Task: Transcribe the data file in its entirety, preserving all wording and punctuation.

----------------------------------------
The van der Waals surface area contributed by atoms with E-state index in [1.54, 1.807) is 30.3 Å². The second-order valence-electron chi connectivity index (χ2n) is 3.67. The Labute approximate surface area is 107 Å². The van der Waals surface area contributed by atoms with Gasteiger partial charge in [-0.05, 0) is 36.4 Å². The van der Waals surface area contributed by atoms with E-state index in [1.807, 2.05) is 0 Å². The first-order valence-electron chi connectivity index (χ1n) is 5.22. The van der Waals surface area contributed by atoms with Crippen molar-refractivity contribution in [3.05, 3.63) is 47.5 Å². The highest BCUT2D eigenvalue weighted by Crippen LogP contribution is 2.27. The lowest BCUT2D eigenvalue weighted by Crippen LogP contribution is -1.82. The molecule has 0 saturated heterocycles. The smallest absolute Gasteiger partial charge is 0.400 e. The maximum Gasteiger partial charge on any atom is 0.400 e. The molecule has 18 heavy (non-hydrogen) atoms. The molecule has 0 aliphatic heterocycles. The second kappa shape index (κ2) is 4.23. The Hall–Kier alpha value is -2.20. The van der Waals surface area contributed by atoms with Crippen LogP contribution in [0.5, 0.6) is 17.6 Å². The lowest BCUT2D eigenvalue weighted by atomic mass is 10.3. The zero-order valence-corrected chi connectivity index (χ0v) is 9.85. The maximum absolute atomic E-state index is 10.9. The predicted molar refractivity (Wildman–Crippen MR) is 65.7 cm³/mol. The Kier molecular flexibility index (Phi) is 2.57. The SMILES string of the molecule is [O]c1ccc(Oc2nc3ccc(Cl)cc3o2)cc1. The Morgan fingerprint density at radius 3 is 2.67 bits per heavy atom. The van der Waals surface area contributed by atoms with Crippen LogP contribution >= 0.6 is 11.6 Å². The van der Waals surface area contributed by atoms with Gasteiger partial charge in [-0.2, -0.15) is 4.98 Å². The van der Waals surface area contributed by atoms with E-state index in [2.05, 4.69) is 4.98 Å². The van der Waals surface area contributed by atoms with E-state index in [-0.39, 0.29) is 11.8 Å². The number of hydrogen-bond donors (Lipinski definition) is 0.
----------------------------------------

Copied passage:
The van der Waals surface area contributed by atoms with E-state index in [1.54, 1.807) is 30.3 Å². The second-order valence-electron chi connectivity index (χ2n) is 3.67. The Labute approximate surface area is 107 Å². The van der Waals surface area contributed by atoms with Gasteiger partial charge in [-0.05, 0) is 36.4 Å². The van der Waals surface area contributed by atoms with E-state index in [1.807, 2.05) is 0 Å². The first-order valence-electron chi connectivity index (χ1n) is 5.22. The van der Waals surface area contributed by atoms with Crippen molar-refractivity contribution in [3.05, 3.63) is 47.5 Å². The highest BCUT2D eigenvalue weighted by Crippen LogP contribution is 2.27. The lowest BCUT2D eigenvalue weighted by Crippen LogP contribution is -1.82. The molecule has 0 saturated heterocycles. The smallest absolute Gasteiger partial charge is 0.400 e. The maximum Gasteiger partial charge on any atom is 0.400 e. The molecule has 18 heavy (non-hydrogen) atoms. The molecule has 0 aliphatic heterocycles. The second kappa shape index (κ2) is 4.23. The Hall–Kier alpha value is -2.20. The van der Waals surface area contributed by atoms with Crippen LogP contribution in [0.5, 0.6) is 17.6 Å². The lowest BCUT2D eigenvalue weighted by atomic mass is 10.3. The zero-order valence-corrected chi connectivity index (χ0v) is 9.85. The maximum absolute atomic E-state index is 10.9. The predicted molar refractivity (Wildman–Crippen MR) is 65.7 cm³/mol. The Kier molecular flexibility index (Phi) is 2.57. The SMILES string of the molecule is [O]c1ccc(Oc2nc3ccc(Cl)cc3o2)cc1. The Morgan fingerprint density at radius 3 is 2.67 bits per heavy atom. The van der Waals surface area contributed by atoms with Crippen LogP contribution >= 0.6 is 11.6 Å². The van der Waals surface area contributed by atoms with Gasteiger partial charge in [-0.2, -0.15) is 4.98 Å². The van der Waals surface area contributed by atoms with E-state index in [2.05, 4.69) is 4.98 Å². The van der Waals surface area contributed by atoms with E-state index in [-0.39, 0.29) is 11.8 Å². The number of hydrogen-bond donors (Lipinski definition) is 0.